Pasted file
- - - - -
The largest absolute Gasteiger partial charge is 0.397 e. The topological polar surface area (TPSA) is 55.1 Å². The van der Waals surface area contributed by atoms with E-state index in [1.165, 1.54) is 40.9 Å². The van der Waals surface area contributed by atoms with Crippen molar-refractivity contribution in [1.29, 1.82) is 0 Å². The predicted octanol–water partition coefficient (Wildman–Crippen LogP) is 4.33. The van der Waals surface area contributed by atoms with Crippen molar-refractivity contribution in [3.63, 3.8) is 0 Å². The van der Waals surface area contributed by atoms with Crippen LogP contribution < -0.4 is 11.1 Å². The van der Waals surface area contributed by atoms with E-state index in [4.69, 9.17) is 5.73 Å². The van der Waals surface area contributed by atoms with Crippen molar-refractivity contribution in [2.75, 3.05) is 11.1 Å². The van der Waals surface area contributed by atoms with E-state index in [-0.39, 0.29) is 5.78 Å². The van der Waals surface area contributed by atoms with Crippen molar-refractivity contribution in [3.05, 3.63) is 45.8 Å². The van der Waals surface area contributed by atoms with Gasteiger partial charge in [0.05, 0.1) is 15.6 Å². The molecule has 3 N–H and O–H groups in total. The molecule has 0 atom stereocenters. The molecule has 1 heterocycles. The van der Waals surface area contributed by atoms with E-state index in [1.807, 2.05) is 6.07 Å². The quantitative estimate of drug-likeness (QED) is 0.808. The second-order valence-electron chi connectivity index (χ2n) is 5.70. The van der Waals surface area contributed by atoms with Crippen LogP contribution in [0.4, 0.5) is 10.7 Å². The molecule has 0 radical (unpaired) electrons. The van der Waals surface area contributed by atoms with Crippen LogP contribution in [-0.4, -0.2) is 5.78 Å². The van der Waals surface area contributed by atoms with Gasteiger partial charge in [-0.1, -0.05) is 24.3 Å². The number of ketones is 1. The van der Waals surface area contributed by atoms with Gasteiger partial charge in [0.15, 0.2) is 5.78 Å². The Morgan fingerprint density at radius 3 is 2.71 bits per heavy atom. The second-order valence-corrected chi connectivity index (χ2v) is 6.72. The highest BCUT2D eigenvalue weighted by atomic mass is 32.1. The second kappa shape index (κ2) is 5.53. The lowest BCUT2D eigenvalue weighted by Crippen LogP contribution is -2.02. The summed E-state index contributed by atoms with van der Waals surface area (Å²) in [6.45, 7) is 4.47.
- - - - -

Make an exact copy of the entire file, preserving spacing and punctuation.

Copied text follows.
The largest absolute Gasteiger partial charge is 0.397 e. The topological polar surface area (TPSA) is 55.1 Å². The van der Waals surface area contributed by atoms with E-state index in [1.165, 1.54) is 40.9 Å². The van der Waals surface area contributed by atoms with Crippen molar-refractivity contribution in [1.29, 1.82) is 0 Å². The predicted octanol–water partition coefficient (Wildman–Crippen LogP) is 4.33. The van der Waals surface area contributed by atoms with Crippen molar-refractivity contribution in [3.63, 3.8) is 0 Å². The van der Waals surface area contributed by atoms with Crippen LogP contribution < -0.4 is 11.1 Å². The van der Waals surface area contributed by atoms with E-state index in [4.69, 9.17) is 5.73 Å². The van der Waals surface area contributed by atoms with Crippen molar-refractivity contribution in [2.75, 3.05) is 11.1 Å². The van der Waals surface area contributed by atoms with E-state index in [-0.39, 0.29) is 5.78 Å². The van der Waals surface area contributed by atoms with Crippen molar-refractivity contribution in [3.05, 3.63) is 45.8 Å². The van der Waals surface area contributed by atoms with Gasteiger partial charge in [0.05, 0.1) is 15.6 Å². The molecule has 3 N–H and O–H groups in total. The molecule has 0 atom stereocenters. The molecule has 1 heterocycles. The van der Waals surface area contributed by atoms with E-state index in [1.807, 2.05) is 6.07 Å². The quantitative estimate of drug-likeness (QED) is 0.808. The second-order valence-electron chi connectivity index (χ2n) is 5.70. The van der Waals surface area contributed by atoms with Crippen LogP contribution in [0.4, 0.5) is 10.7 Å². The molecule has 0 radical (unpaired) electrons. The van der Waals surface area contributed by atoms with Crippen LogP contribution in [-0.4, -0.2) is 5.78 Å². The van der Waals surface area contributed by atoms with Gasteiger partial charge in [-0.1, -0.05) is 24.3 Å². The number of ketones is 1. The van der Waals surface area contributed by atoms with Gasteiger partial charge in [0.15, 0.2) is 5.78 Å². The Morgan fingerprint density at radius 3 is 2.71 bits per heavy atom. The second-order valence-corrected chi connectivity index (χ2v) is 6.72. The highest BCUT2D eigenvalue weighted by atomic mass is 32.1. The second kappa shape index (κ2) is 5.53. The lowest BCUT2D eigenvalue weighted by Crippen LogP contribution is -2.02. The summed E-state index contributed by atoms with van der Waals surface area (Å²) in [6.45, 7) is 4.47.